Tülay German: A pioneer of Anatolian rock

Published 09.03.2018 21:30
Updated 09.03.2018 21:35
Tülay German: A pioneer of Anatolian rock

Bringing a new sound to the Turkish music, and among the pioneering musicians of her time, Tülay German brought Anatolian songs to light in a pop-rock format and contributed to the popularity of local music among musicians and audiences

Anatolian pop and rock are now considered mainstream contemporary music in Turkey. Many people think that the genre emerged in the 1970s with a political protest mindset. It is true that the word Anatolian pop was dubbed by the group Moğollar in the same decade but the genre itself older than Moğollar and similar folk rock or psychedelic bands of the 1970s.

Indeed, the roots of Anatolian rock go back to the Turkish light music and/or Western music with Turkish lyrics. In the 1930s, the single-party Republican regime supported European classical music over Turkish music. Music education in schools still follows Western classical instruction, though Western classical music has a small audience in Turkey.

The 1950s were the golden years of the Western music with Turkish lyrics. Many musicians were inclined to make new arrangements featuring Turkish melodies within a Western framework. This was welcomed by the young people coming from the upper classes of urban areas like Ankara and Istanbul.

In the late 1950s, some young musicians of that generation began to make their move. They felt free to make innovations and interpretations of various genres including Western classical, rock and roll, funk, blues and Turkish folk and classical music.

Tülay German (r) with friends at her house in Paris.

Among the innovators of the Western-Turkish music blend, Tülay German was the first female contributor to gain nationwide fame. Unfortunately, she left Turkey for political reasons in the late 60s and has lived in Paris since.

Early life

Tülay German was born in 1935 in Istanbul. She was the only child a civil servant and a housewife. She began singing at age four. When she was in elementary school, she sang Schubert's "Serenade" and "Abends unter der linde" for Ankara Radio. Belkıs Aran, a famous soprano of that time, took her to a German music teacher living in Ankara, who agreed that she had a unique vocal talent. German began taking piano lessons from Ferdi Statser.

However, the German family did not want their daughter to become a singer. They insisted on her continuing her education at prominent colleges. She first went to the elementary section of the Turkish Education Association (TED) Ankara College, where she fell in love with Oktay Sinanoğlu, who would become a prominent scientist. Sinanoğlu was the elder brother of Esin Afşar, who would also become another prominent singer of Western music with Turkish lyrics in the 1950s.

After elementary school, German was sent to Istanbul to attend Üsküdar American College, from where she graduated in 1956.

Jazz singer

German sang at Süreyya Gazinosu, a famous nightclub in Ankara, without the consent of her parents. She sang songs in English and Spanish. Although her father did not allow it, she would leave home for the nightclub after her father went to bed. She was spotted by a friend of her father at the nightclub, and her father sent her to Istanbul at once.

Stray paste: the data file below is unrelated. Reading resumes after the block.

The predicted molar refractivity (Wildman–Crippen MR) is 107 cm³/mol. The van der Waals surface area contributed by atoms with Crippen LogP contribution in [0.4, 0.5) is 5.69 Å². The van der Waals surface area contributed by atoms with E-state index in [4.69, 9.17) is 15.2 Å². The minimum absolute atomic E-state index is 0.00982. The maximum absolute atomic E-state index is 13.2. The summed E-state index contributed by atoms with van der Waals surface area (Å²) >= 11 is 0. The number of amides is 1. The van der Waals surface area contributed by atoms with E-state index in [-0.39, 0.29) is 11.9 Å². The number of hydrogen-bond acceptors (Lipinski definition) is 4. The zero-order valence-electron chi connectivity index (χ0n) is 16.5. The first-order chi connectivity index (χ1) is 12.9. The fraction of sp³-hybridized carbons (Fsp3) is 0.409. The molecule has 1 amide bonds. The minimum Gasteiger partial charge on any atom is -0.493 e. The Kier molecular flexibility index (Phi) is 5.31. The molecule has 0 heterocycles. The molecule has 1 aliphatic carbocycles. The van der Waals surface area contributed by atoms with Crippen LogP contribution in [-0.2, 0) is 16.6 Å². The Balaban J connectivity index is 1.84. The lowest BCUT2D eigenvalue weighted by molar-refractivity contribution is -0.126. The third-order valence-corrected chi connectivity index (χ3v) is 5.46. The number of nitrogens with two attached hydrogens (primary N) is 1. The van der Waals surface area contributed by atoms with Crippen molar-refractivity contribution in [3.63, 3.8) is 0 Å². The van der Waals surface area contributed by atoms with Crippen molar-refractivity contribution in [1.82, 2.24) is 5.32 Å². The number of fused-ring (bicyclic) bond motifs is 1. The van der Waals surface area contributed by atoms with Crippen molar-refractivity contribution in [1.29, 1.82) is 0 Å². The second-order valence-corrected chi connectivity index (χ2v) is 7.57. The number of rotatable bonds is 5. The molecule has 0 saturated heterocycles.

In addition to those secret performances, she also sang for Istanbul Radio. She was the first female Turkish singer to perform in the "Melody Qarawan" program produced by Hulki Saner. She also sang with the Salim Ağırbaşlı Quintet for the same radio channel.

In 1962, she met Erdem Buri, a composer. The two began producing a radio show together for Istanbul Radio, "Polyphonic Turkish Music." This phrase shows German and Buri's approach to the Western-Turkish musical combination. They sought to innovate by arranging Turkish folk lyrics and melodies within a polyphonic Western structure.

Buri and German also fell in love and began living together. Buri introduced her to the leftist intellectual circle in Istanbul. Such prolific personalities as Kemal Tahir, Yaşar Kemal, Orhan Kemal - the "three Kemals," three of the most important Turkish novelists - Metin Erksan and Atıf Yılmaz, prominent filmmakers, and many musicians.


Buri asked German why she did not sing Turkish music. So, German decided to learn about Turkish folk music. Although she was a well-trained and experienced jazz singer, she did not know much about folk music. She took private lessons from Ruhi Su, the giant of the Turkish folk opera, and some folk bards.

German's first hit, "Burçak Tarlası" (Vetch Field), it still widely known. The song is significant for three reasons. First, it was a good combination of Western classical, pop and Turkish folk sounds. Second, the lyrics of the song implied socialist political opposition. Third, it gave courage to many young artists to make their own sound innovations to feature Turkish folk tunes, and thus Turkish psychedelic folk rock emerged. It was also the first pop song to use bağlama, the local folk lute.


In 1966, Buri faced a conviction from the court concerning a book translation he had done with Selahattin Hilav. The public prosecutor asked for a 15-year sentence in prison for both. Buri chose to flee. So, he and her partner German left Turkey immediately. German has lived in Paris since.

German continued her music career in France, singing in French as well as Turkish. She recorded jazz and folk singles and albums. She sang some of Nazım Hikmet's poems in 1987, which was her last album work.

After Buri died in 1993, German retired from public life. She has written a book titled, "Erdemli Yıllar" (Years with Erdem), implying the "wisdom" meaning of the Turkish word "erdem."

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